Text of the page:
The only sad thing in that kind of story is that, confronted by the subsequent self-searching for the reason of the break-up of their marriage, a woman might look for one outside of herself. In this train of thought however, one can say that the woman’s fault was blatant, because she failed to let the man whom she had accepted in marriage to be the father to her children. It was her fault because in her efforts to give a good life to her children, she buried the life of her husband beyond the appreciation of her children. As a father, her husband may have dreamt of buying little gifts to his children, but it was never appreciated as compared to the signature and more valuable toys coming from their mother. This woman believed in herself so much that she even arrived at the point of playing-father to her children when the actual father was there all along.

The father, on the other hand, may have reached the point of feeling that he is nothing to his family, and so he decided to leave and find a new life outside, where he may regain his personality as a father. But, it was also his fault because of his failure to assert himself as the father, who was deemed to be the head of the family. It was his fault for allowing his wife to do everything for the family and everything at all that it included even those roles and obligations that are supposed to be for him. Maybe he thought only of his own convenience so he let things pass him by not realizing that this process can slowly kill him as a father. The lyrics of the song of the Carpenters entitled “Love Me for What I Am” fits this kind of a father, and it says: “And if you’re only using me to feed your family (it’s fantasy, of course), you’re really not in love so let me go, I must be free.”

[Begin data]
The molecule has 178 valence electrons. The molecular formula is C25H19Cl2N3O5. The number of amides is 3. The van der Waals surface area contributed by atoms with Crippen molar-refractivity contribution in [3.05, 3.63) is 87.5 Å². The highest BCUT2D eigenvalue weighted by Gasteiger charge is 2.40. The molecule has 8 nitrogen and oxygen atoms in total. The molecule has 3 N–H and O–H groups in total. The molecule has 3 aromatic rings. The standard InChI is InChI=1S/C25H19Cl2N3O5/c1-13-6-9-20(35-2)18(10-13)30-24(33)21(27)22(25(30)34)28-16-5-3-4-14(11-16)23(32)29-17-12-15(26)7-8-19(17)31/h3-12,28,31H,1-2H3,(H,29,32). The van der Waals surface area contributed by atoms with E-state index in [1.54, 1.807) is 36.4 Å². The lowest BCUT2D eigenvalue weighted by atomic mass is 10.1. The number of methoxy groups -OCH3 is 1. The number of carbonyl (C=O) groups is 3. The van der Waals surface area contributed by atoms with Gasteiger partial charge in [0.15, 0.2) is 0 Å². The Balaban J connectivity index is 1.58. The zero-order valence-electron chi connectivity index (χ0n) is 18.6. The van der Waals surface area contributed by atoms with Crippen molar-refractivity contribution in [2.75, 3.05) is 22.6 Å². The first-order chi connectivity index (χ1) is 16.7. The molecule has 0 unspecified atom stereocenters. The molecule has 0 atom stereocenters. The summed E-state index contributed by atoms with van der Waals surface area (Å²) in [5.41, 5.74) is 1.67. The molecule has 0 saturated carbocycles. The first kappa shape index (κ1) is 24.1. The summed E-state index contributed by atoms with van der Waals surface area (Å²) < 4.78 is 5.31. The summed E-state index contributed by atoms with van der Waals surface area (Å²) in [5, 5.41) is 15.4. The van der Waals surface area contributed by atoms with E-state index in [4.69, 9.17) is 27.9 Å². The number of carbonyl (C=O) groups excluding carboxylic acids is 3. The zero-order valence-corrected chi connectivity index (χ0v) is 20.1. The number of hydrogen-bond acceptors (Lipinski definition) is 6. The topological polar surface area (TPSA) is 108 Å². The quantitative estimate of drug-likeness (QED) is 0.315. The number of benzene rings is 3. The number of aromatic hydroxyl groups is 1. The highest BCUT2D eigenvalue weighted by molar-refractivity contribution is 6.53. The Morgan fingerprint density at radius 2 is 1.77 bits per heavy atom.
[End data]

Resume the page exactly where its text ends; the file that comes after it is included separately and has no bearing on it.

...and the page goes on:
Both the father and the mother may have fulfilled their unmet needs, but then again, their children were the ones made to suffer the consequences of their inability and failure to accept one another as to who they really are.

“Do You Love…?” Yes, I do but I know that I can only love other people for as long as I see all those lovely things that I learned to appreciate in him or her. Human love has its own limitations because the sad truth is that we are only capable of loving those people who can love and give us all that we need and more than that. When all these beautiful things that we initially hoped to find in a person is not actually there, love then starts to fade away.